GLENDALE - [UPDATED: 9:18 p.m.] With the fame and notoriety of being on a reality television show and the supreme prize of a six-figure contract with the Ultimate Fighting Championship incentive enough, cast members of "The Ultimate Fighter" are also privy to training and learning from some of the best in the mixed-martial-arts business.
"When I was on 'Ultimate Fighter' season one, I know how naive I was and how I didn't know anything about MMA and I was a sponge and I took advantage of it, learning from Chuck Liddell," said Coach Josh Koscheck, beginning the latest episode of "The Ultimate Fighter," which aired on Wednesday night on Spike TV. "Hopefully these guys will take advantage of the guys that we have here."
Koscheck, the coach of Team Koscheck, which includes Glendale grapplers Sako Chivichyan and Sevak Magakian, brought in some extra help for his team in the latest episode - most notably UFC Hall of Famer Chuck "The Iceman" Liddell and Jon Fitch.
"It opened my eyes," said Chivichyan of the experience of meeting, training and learning from UFC fighters. "It made me a little more serious about my career. It made me ask questions about the path they took to get where they got.
"They're all mentally tough and they have a drive. That opened my eyes in my career."
The help began with Koscheck's teammate at American Kickboxing Academy, Fitch, a former UFC welterweight title contender and largely considered the No. 2 welterweight in the world.
Fitch trained with the members of Team Koscheck, but it appeared as if the true highlight was meeting Liddell, who walked into the gym and was immediately greeted with a round of applause.
Perhaps the most recognizable mainstream figure in MMA's brief history, Liddell showed up and offered some advice to the burgeoning crop of Koscheck-coached fighters.
"It was a great feeling to see Chuck there," Magakian said. "It was a great experience cause he's the champ."
Magakian and Chivichyan were shown to be particularly grateful to talk to the UFC legend and former two-time "TUF" coach, including the show's groundbreaking first season in which Koscheck was one of his pupils.
"It was [very] motivational seeing Chuck Liddell and talking to him," said Chivichyan in a confessional. "I think the yellow team needed this boost and Chuck was somebody that we could relate to and the stuff he told us made a lot of sense and keeps me focused."
Liddell's advice was simple, but seemed to resonate.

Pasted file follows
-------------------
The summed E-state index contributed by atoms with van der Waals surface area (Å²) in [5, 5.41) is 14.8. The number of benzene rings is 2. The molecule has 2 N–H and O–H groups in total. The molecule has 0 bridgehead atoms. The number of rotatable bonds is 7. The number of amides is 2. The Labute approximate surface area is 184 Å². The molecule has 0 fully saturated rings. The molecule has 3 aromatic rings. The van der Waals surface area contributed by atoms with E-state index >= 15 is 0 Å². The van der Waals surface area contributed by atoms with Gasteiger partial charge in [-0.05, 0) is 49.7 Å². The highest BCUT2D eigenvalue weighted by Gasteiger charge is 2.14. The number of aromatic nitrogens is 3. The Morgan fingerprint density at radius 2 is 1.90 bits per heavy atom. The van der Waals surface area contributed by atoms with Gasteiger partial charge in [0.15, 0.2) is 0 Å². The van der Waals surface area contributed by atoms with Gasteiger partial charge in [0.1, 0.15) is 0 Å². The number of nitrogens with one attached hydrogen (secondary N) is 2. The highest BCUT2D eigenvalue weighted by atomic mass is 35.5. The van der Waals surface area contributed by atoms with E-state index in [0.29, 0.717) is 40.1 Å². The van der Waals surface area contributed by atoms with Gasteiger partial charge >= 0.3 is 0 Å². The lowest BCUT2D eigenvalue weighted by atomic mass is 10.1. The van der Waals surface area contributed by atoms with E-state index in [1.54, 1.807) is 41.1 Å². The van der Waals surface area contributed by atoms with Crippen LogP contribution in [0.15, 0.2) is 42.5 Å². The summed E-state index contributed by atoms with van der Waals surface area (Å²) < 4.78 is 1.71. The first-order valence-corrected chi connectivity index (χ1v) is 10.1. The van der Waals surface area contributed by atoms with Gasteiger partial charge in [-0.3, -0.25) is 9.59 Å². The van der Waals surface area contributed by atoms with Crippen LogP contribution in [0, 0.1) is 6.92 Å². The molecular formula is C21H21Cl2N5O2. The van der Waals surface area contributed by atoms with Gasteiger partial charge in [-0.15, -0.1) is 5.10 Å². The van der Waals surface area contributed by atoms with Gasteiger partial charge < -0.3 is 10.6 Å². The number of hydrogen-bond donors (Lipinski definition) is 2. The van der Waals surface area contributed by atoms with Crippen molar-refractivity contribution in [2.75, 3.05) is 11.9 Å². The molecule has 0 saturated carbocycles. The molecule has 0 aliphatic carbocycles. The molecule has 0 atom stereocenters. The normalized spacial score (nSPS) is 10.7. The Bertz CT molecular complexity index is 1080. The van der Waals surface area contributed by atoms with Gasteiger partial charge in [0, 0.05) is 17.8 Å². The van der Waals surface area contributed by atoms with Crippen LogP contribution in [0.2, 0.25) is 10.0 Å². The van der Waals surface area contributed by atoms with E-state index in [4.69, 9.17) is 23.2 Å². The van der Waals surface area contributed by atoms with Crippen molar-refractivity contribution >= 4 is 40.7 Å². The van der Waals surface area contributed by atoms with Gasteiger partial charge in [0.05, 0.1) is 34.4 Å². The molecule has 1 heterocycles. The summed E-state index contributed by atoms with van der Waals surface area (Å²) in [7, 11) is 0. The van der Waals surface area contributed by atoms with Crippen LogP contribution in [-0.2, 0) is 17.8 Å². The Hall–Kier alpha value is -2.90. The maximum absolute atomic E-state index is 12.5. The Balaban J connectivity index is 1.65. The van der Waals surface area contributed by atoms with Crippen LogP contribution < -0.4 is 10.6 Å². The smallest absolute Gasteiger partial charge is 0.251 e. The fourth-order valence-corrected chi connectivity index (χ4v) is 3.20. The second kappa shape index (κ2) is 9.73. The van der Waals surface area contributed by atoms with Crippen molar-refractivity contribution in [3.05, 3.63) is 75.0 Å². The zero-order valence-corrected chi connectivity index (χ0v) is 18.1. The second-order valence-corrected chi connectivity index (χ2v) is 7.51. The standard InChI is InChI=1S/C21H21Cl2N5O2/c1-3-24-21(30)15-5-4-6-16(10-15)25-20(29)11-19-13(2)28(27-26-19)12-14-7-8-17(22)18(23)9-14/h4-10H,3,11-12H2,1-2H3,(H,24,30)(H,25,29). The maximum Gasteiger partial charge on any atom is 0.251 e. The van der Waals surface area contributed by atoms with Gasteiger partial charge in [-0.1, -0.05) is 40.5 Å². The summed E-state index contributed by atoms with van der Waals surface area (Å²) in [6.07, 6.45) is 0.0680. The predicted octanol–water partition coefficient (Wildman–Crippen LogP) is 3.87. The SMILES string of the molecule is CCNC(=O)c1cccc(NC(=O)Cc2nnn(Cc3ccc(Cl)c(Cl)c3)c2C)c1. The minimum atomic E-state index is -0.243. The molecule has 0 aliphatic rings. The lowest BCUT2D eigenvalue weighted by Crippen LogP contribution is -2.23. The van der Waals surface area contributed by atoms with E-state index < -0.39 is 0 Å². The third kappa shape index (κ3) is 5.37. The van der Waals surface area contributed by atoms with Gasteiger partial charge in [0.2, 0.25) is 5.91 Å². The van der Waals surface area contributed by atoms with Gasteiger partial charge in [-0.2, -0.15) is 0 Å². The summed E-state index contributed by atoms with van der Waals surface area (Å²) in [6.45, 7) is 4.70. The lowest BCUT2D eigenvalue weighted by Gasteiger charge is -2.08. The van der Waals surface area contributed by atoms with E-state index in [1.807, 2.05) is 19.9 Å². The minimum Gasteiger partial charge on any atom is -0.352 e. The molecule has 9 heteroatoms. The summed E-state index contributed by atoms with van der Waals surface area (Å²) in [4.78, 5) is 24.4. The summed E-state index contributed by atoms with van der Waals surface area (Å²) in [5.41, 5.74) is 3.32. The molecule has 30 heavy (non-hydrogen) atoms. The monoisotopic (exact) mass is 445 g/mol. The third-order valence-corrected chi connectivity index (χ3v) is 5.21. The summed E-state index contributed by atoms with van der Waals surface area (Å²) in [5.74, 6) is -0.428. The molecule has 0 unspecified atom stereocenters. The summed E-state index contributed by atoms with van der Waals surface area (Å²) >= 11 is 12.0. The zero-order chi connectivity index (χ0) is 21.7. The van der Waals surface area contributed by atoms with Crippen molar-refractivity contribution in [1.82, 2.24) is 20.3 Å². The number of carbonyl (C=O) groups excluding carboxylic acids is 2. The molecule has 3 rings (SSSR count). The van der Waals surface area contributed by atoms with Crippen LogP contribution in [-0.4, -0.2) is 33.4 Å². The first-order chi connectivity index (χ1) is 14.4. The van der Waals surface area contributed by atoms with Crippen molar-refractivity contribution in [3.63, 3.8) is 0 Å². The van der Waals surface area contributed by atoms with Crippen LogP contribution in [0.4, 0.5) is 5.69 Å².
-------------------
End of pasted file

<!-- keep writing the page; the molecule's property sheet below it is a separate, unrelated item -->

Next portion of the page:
"Don't forget to enjoy what you do," Liddell said on the show. "If you don't like this, it's not the job for you. If you don't like fighting, if you don't like training, this is a job that would suck. Don't forget this is a helluva lot better than a real job.
"Enjoy it, have fun. It's hard to step away from, that's the hardest part about making a decision at the end. You miss it. I love walking out in the ring, I love walking out in the arena and fighting someone."
Shortly thereafter, Chivichyan offered Liddell a huge compliment before the former UFC light heavyweight champion left the gym.
"You're still the champ, man," Chivichyan said.
Coach Georges St. Pierre also brought in a guest coach, as well, the very interesting Jean Charles Skarbowsky, a Muay Thai kickboxer.
"Apparently, Jean Charles, he only sleeps like three hours a night and before practice he like gets wasted, like he just drinks a [expletive deleted] ton of alcohol and just goes in there with a bunch of MMA fighters and effortlessly beats them up," Team GSP's Dane Sayers said in a confessional.
Skarbowsky became the stuff of budding legend with people telling tales of his brutal training sessions and his after-hours lifestyle.
"He was a crazy guy," Chivichyan said.
In the aftermath of the previous week's altercation between Magakian and Team GSP's Andrew "Bruce Leroy" Caceres, there were no follow-up fireworks, but Caceres, as has become a recurring theme, continued to displease everyone in the house with his constant boasts and talk.
For Team Koscheck as a whole, the episode was a turning point in that the team garnered its first win after losing the first three fights.
Nam Phan, a Southern California fighter with more experience than the majority of the cast, decisioned Spencer Page in a stand-up, back-and-forth battle.
"I was pretty confident he was gonna be able to beat Spencer Page," Chivichyan said. "When Nam won, it was a team confidence boost."
And, of course, leading into the next episode, Phan's victory gave Koscheck's team control to pick the following fight.
"It was exciting because we have the control now," Magakian said. "We can choose our fights. It was a great feeling."